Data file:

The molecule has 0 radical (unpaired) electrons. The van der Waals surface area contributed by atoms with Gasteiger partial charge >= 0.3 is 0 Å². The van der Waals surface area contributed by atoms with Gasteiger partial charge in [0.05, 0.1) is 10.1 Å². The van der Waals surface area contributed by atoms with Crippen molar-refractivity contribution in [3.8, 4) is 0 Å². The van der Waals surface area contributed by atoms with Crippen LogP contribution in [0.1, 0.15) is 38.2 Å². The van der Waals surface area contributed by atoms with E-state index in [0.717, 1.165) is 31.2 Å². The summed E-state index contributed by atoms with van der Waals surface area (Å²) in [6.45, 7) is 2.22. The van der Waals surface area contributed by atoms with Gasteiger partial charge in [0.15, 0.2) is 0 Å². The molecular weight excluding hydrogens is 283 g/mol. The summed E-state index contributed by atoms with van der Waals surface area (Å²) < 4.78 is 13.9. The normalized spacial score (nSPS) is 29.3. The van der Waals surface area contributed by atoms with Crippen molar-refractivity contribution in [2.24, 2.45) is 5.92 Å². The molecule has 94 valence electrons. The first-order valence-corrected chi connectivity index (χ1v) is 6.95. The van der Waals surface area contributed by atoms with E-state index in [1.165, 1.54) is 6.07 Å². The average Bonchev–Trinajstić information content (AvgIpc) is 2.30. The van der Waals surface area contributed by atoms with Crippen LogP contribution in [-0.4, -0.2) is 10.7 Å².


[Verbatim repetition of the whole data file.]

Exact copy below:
The molecule has 0 radical (unpaired) electrons. The van der Waals surface area contributed by atoms with Gasteiger partial charge >= 0.3 is 0 Å². The van der Waals surface area contributed by atoms with Gasteiger partial charge in [0.05, 0.1) is 10.1 Å². The van der Waals surface area contributed by atoms with Crippen molar-refractivity contribution in [3.8, 4) is 0 Å². The van der Waals surface area contributed by atoms with Crippen LogP contribution in [0.1, 0.15) is 38.2 Å². The van der Waals surface area contributed by atoms with E-state index in [0.717, 1.165) is 31.2 Å². The summed E-state index contributed by atoms with van der Waals surface area (Å²) in [6.45, 7) is 2.22. The van der Waals surface area contributed by atoms with Gasteiger partial charge in [0.15, 0.2) is 0 Å². The molecular weight excluding hydrogens is 283 g/mol. The summed E-state index contributed by atoms with van der Waals surface area (Å²) < 4.78 is 13.9. The normalized spacial score (nSPS) is 29.3. The van der Waals surface area contributed by atoms with Crippen molar-refractivity contribution in [2.24, 2.45) is 5.92 Å². The molecule has 94 valence electrons. The first-order valence-corrected chi connectivity index (χ1v) is 6.95. The van der Waals surface area contributed by atoms with E-state index in [1.165, 1.54) is 6.07 Å². The average Bonchev–Trinajstić information content (AvgIpc) is 2.30. The van der Waals surface area contributed by atoms with Crippen LogP contribution in [-0.4, -0.2) is 10.7 Å².